Hanwei was founded by Paul Chen, a Taiwanese native who grew up with a fascination for swords and armor, but pockets too shallow to afford authentic historical pieces. To satisfy his craving, he became a custom maker, producing highly regarded handmade swords for discriminating clients in the U.S. and Asia. In 1991, Chen moved to Dalian, China, also known as “Steel City,” to assemble and train a group of talented sword and knife makers. In 1993, Chen officially established Hanwei and began trading under that banner. Hanwei’s early production focused primarily on Japanese-style blades, but within a few years they expanded to include authentic, fully functional European-style swords as well.
In 2006, Chen purchased C.A.S. Iberia, a well-established distributor of quality swords, and formed C.A.S. Hanwei. The company now boasts several hundred employees and, with the help of Paul’s son Ron, offers a staggering selection of more than 600 authentic, historically accurate, and fully functional items.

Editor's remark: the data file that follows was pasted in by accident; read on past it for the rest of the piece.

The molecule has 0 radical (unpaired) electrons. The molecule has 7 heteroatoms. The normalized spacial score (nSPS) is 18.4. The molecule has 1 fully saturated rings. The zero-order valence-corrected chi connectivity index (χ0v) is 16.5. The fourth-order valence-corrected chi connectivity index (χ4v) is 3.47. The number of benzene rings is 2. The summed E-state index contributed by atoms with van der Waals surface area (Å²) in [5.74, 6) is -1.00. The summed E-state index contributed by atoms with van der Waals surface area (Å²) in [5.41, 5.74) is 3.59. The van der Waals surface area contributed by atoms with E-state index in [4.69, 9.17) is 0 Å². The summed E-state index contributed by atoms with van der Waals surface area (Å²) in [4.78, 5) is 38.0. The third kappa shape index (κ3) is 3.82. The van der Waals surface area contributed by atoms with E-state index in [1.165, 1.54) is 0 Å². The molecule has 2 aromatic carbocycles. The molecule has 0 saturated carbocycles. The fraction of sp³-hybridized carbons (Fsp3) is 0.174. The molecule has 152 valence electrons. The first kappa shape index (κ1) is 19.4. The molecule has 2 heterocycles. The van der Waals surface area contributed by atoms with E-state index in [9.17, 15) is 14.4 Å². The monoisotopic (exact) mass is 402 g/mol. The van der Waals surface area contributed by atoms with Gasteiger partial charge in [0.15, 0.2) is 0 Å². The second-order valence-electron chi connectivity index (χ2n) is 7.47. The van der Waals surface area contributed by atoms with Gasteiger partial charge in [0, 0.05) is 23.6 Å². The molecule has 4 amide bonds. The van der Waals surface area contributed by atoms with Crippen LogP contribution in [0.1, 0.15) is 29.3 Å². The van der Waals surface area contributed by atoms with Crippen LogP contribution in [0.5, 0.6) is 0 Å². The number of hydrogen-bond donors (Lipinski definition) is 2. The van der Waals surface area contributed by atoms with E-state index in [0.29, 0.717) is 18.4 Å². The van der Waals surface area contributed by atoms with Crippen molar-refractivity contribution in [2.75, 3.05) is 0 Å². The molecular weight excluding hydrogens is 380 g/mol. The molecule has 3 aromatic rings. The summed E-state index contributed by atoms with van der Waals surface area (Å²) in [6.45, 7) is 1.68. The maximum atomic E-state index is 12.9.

The Tactical Wakizashi
To commemorate the 25th anniversary of C.A.S., the company introduced a number of unique new items in their 2010 catalog. One of the most distinctive is their “Tactical Wakizashi,” a utilitarian take on the Japanese short sword that, according to their catalog, is intended for “strenuous outdoor use and protection.”
The “Tactical Wak” is based on C.A.S. Hanwei’s Raptor wakizashi, a traditional style of short sword specifically tuned for modern applications by renowned sword expert James Williams. Unlike classic Japanese blades that feature edge geometry optimized for cutting flesh, Williams and Hanwei designed the Raptor blades for cutting both soft and semi-hard materials. Forged from high-carbon 5160 steel, these specially designed blades replicate the thickness and weight of traditional blades, but are heat treated to be more resilient and more forgiving of imperfect cuts. This makes them ideal for sword users interested in cutting materials other than straw mat targets.